It was the mother of the victim who spoke out, claiming that her son – the nephew of the priest – was abused two decades ago.
The assaults allegedly occurred in Bayonne, in south western France, when the victim was a teenager.
Bayonne Bishop Marc Aillet (pictured below), who is known for his conservative positions and leading a crusade against abortion, said in an open letter to his diocese on Wednesday said he had reported the matter to the Bayonne prosecutor.
Bayonne Bishop Marc Aillet. Photo: AFP
The accused priest, Jean-François Sarramagnan, has been suspended from all ecclesiastical function.
Aillet said the priest had twice attempted suicide and had previously been suspended from his duties to attend “therapy”, although it remains unclear for what exactly.
France's catholic church has been besmirched by a number of similar claims recently.
Earlier this week, a French cardinal accused of covering up for another paedophile priest admitted to “errors in the management and nomination of certain priests”
Cardinal Philippe Barbarin, Archbishop of Lyon, made the admission in a statement after a meeting at the bishop's residence in Lyon to discuss accusations the church failed to report several child sexual abuse cases in the area.
The meeting, which was held behind closed doors and attended by some 220 priests, heard from a victim of Bernard Preynat, a priest who has admitted sexually abusing scouts under his supervision over 25 years ago.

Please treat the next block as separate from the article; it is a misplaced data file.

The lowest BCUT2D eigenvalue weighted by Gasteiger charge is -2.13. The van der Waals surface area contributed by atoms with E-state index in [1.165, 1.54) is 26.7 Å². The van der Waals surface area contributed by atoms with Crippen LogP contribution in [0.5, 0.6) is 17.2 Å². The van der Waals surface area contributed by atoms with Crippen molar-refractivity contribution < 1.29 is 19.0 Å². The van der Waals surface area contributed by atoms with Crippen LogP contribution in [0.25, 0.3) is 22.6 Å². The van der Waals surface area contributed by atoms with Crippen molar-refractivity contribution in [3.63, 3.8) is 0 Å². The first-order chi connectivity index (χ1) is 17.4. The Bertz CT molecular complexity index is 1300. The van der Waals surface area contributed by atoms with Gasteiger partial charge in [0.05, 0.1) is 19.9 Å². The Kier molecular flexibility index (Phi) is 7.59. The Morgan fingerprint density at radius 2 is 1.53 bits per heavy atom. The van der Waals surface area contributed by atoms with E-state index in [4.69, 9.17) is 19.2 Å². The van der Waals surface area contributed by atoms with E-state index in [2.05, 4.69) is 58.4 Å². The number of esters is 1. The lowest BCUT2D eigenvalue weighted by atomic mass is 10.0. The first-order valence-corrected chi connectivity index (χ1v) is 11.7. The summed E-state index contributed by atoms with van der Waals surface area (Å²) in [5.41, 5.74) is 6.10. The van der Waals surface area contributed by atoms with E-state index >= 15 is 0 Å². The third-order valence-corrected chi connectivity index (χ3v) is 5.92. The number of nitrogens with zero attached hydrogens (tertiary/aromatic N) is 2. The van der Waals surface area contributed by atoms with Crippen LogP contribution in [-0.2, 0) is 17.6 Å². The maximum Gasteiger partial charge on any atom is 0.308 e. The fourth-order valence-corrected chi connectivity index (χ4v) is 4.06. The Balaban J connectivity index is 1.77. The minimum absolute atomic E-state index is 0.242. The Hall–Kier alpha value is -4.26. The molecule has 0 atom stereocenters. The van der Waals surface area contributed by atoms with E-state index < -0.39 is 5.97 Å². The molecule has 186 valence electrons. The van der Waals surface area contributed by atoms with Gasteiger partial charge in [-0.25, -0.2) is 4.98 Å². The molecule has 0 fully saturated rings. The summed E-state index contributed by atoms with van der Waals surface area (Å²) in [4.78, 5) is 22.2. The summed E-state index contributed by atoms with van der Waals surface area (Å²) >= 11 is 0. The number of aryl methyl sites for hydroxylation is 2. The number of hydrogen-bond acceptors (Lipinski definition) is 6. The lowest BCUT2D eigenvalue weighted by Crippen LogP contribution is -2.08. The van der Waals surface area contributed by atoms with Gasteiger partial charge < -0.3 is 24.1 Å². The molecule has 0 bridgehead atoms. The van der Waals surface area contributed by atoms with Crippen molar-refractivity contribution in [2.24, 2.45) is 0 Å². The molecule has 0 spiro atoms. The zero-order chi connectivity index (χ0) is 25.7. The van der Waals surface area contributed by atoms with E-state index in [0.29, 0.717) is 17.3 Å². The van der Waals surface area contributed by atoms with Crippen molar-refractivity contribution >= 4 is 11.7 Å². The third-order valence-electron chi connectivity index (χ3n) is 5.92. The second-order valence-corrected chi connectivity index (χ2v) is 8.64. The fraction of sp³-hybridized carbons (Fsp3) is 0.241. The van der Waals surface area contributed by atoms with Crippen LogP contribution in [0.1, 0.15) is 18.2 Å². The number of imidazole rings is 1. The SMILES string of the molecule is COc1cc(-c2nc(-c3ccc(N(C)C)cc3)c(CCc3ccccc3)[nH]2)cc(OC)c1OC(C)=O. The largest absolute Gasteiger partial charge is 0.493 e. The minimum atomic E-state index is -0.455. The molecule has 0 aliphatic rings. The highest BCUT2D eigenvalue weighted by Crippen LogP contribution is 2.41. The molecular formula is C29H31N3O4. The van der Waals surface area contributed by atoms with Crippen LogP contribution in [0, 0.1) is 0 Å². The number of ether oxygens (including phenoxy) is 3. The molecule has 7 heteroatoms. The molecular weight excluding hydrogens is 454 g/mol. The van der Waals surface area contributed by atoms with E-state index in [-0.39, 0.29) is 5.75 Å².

Several complaints have been brought against Barbarin for failing to inform the authorities about Preynat and other priests targeted by abuse allegations in his diocese.
The media-friendly cardinal, one of the top figures in the Church in France, has vehemently denied any cover-up.
“The cardinal recognised that the diocese committed errors in the management and nomination of certain priests,” the statement issued after Monday's meeting said.
“We failed to fulfil our obligation to investigate and to seek the truth,” Yves Baumgarten, vicar-general of the diocese, told a later press conference.
The scandal is the worst to hit the Catholic Church in France since 2001, when a bishop was given a three-month suspended jail sentence for failing to inform authorities about a paedophile priest.
Asked whether there were calls at the meeting for Barbarin to step aside, Baumgarten said that some priests were favourable to him stepping aside while the investigation was ongoing the vast majority wanted him to remain in his position.
The Catholic Church in France has announced plans for an independent commission of secular experts to advise bishops on handling allegations of clerical abuse as well as for local units in charge of listening to victims' complaints.